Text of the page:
As the countdown to this year’s Super Bowl LII begins in earnest, wireless network operators are putting in their final preparations in Minneapolis-St. Paul for the massive amount of data usage that accompanies the biggest football event of the year.

When a city hosts the Super Bowl, it becomes the focus of years of network infrastructure planning and investment, as carriers seek to ensure that their customers are satisfied with their network experience at the big game — particularly in the age of unlimited data plans. Luckily for local customers, most of the capacity and network improvements are permanent investments.

“We have learned that people never stop using their devices,” said Brian Mecum, VP of the West network for Verizon and a veteran of network planning for five Super Bowls. “I like to joke that there are three things people do during the Super Bowl: They are going to the bathroom, eating, or on their phones — only those three. The usage on their phones never stops … [and]there is no place fans don’t want to use their phones.”

More than 1 million visitors are expected in the Minneapolis-St. Paul area for Super Bowl LII, and there are 10 days of activities planned around the event — meaning that operators have had to focus on multiple venues, both indoor and outdoor, as well as transportation hubs, tourist attractions such as the Mall of America (which will also serve as a media center) and even local hotels.

Verizon’s improvements have included 24 new permanent cell sites, as well as more than 230 new small cells — including in bus shelters along Nicollet Mall. Verizon was the lead designer for new fiber-fed, neutral-host distributed antenna systems at the Mall of America and the Minneapolis-St. Paul International airport which all of the carriers signed onto Mecum said — and which boosted Verizon’s capacity at those venues by more than 1,000% in some cases, according to the carrier.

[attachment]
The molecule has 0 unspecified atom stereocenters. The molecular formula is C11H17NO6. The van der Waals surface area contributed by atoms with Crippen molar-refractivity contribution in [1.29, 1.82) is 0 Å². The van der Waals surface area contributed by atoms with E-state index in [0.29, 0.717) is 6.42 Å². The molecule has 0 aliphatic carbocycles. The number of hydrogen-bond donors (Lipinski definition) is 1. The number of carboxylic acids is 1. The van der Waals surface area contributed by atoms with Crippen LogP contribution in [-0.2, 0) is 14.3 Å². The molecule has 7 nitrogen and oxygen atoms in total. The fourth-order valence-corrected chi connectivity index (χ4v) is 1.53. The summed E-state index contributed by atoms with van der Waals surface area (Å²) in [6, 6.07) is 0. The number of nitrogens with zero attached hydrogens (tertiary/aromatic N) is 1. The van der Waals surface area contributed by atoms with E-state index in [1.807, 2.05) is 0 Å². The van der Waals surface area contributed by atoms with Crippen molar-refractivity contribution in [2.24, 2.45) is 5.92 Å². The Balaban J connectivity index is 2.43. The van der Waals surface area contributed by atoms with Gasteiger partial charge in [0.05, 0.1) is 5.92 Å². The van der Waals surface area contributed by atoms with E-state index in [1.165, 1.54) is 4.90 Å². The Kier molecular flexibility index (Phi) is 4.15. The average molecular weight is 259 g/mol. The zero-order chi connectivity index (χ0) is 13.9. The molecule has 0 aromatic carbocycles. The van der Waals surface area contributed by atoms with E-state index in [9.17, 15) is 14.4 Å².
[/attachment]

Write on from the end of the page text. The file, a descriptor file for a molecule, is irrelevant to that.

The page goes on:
Sprint’s Scott Santi, regional VP for network, said that the event will be “one of the largest data events in the world” and said that the carrier has been working for the past 12 months and investing “hundreds of millions of dollars” on projects that include:

– Utilizing 2.5 GHz small cells to power its DAS acess in the stadium, along with two-carrier carrier aggregation.

-More than 200 small cells installed around Minnepolis-St. Paul, including inside and around U.S. Bank Stadium, and “hundreds” of its Magic Boxes.

– New or upgraded indoor coverage at the Hyatt Regency, Minneapolis Convention Center, Target Center, Minnesota State Fair Grounds, Excel Energy Center and other venues.

T-Mobile US said that it has boosted its LTE capacity in the metro area by up to 35x over the past two years and “focused its network enhancements where the biggest crowds will be”: bumping up capacity by 8x at venues such as the Armory, downtown St. Paul and the Minneapolis-St. Paul International Airport, and concentrating on even higher capacities at Super Bowl-related places. T-Mobile US said that it has increased its capacity 16x at Xcel Energy Center, 35x for the Super Bowl Experience activities at the Minneapolis Convention Center and 30x within U.S. Bank Stadium.

The operator said that it doubled the amount of LTE spectrum that it has in the Twin Cities and launched carrier aggregation, 4×4 multiple input multiple output, and 256 QAM modulation for higher peak speeds.

AT&T said it has invested $40 million in its Minneapolis network, new DAS at 16 locations throughout the Minneapolis area, and 122 new or enhanced nearby cell sites — as well as more advanced LTE features including 256 QAM, 4×4 MIMO and 3-component carrier carrier aggregation.

In addition to the permanent infrastructure, the carrier also plans to have 10 cells on wheels in the area.

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